‘After this, I recommend patients use a high SPF product (usually a SPF 50) on any area treated when exposed to the sun.
If your tattoo is on a place hidden by clothing, that clothing can be very effective as a sunblock but make sure that the clothing does not let any light through when held up to a bright light first though: if you can see light coming through the material, put an SPF on as well.’
It’s also suggested that you should try and avoid tanning the skin before your laser tattoo removal, as, as we found out when we looked into the rules for working out after laser hair removal, lasers don’t work as well on pigmented skin.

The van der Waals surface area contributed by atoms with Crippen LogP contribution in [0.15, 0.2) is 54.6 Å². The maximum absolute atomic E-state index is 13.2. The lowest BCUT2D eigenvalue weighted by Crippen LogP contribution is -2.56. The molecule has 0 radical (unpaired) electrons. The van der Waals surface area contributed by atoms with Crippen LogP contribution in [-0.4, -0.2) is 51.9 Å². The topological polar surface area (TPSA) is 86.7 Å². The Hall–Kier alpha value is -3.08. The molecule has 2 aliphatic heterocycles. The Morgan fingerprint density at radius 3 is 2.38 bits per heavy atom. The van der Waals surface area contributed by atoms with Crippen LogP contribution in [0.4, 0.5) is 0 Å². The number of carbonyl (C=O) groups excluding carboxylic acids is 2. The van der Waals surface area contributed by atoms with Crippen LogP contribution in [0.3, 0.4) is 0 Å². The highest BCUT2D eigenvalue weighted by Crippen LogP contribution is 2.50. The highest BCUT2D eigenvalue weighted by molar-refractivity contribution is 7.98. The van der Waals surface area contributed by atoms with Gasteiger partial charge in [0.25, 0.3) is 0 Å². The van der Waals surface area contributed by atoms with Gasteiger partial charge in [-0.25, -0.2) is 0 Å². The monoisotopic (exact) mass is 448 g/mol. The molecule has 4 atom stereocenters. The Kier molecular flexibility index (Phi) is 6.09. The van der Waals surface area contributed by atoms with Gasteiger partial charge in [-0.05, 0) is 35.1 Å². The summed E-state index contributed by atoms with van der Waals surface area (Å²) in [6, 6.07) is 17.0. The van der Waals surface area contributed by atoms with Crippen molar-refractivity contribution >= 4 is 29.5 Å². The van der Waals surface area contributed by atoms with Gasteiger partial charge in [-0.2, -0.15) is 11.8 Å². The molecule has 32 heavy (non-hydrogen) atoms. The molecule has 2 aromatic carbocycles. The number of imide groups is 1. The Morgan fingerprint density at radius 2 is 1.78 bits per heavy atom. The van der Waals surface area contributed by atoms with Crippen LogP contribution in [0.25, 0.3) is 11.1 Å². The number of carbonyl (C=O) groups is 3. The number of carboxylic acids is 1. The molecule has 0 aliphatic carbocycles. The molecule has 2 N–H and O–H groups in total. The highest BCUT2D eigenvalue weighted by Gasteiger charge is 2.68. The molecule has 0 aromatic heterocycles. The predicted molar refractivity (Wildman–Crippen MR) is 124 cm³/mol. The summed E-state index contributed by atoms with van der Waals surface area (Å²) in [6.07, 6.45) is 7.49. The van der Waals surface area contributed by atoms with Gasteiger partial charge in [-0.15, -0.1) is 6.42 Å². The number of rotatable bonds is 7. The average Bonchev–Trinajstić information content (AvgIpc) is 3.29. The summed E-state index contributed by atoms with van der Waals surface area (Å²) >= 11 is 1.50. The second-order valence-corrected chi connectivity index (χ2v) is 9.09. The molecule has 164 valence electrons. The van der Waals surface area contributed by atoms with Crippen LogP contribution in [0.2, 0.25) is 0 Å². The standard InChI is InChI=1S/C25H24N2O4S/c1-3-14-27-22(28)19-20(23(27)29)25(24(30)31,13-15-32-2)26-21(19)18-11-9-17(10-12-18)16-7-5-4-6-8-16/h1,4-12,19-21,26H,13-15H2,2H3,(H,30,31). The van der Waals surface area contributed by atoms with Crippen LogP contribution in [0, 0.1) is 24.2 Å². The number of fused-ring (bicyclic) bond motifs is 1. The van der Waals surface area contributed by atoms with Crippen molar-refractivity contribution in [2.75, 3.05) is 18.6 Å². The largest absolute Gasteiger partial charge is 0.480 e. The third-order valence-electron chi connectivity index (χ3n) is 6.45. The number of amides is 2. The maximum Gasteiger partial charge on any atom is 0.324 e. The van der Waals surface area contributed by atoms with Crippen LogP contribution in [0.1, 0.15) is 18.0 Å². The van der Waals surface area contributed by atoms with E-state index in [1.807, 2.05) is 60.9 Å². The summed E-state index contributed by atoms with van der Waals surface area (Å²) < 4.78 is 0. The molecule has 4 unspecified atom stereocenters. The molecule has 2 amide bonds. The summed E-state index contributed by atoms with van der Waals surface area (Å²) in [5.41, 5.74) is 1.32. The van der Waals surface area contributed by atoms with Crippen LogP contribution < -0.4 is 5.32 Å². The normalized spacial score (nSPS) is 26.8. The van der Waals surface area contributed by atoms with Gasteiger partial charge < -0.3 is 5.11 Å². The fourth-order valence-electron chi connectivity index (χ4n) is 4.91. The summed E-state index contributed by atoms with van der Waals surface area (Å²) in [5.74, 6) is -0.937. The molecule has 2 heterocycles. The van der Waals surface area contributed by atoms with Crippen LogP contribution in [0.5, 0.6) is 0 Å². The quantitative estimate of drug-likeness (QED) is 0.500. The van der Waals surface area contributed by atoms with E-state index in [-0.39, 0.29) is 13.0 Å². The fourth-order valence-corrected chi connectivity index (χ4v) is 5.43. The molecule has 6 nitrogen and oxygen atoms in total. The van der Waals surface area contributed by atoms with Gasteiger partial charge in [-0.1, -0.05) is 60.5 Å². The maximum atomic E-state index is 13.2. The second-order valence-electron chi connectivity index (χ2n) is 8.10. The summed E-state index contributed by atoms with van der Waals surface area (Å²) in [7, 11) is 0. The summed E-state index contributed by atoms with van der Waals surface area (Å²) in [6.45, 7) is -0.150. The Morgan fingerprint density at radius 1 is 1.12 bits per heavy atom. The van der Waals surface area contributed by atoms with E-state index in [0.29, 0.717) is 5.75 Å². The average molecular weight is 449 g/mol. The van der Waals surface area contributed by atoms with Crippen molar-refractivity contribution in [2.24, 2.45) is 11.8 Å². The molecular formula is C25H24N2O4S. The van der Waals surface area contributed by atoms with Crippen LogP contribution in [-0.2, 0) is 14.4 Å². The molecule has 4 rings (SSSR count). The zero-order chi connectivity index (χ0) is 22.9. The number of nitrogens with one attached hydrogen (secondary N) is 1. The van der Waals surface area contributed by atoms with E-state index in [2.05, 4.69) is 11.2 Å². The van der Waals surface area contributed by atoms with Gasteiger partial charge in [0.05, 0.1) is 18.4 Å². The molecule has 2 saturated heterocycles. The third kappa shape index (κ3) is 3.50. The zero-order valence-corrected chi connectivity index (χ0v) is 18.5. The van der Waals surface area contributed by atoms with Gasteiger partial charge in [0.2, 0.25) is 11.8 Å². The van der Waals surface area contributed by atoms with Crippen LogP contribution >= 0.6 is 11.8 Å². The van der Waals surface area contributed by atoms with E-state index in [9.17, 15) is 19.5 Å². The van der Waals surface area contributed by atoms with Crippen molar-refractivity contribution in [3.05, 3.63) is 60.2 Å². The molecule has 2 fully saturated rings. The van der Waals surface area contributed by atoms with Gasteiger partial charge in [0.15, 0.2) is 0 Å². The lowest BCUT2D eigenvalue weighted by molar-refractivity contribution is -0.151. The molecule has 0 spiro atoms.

While with hair removal, burning the skin is a concern if the skin is darker than normal, this isn’t the case with the type of laser used in tattoo removal but, if there’s more melanin in your skin than normal it might slow down your results.
Note, laser tattoo removal does work on naturally darker skin, but ideally choose a technician that’s used to working with darker skins so they know how often to treat your skin and what level of power to use as it can vary from other skin types.
So, there you have it, the rules of working out after tattoo removal. If you have any more questions pop them in the comments and we’ll see if we can ask Dr Hudson-Peacock to answer them for you.
Who is The Wellness Nerd?
My name is Helen Foster and I’m a health journalist and wellness author. Publications I’ve written for include Women’s Health, Reader’s Digest, Body and Soul, Good Health at the Daily Mail and more. I have also written 16 books on health and nutrition.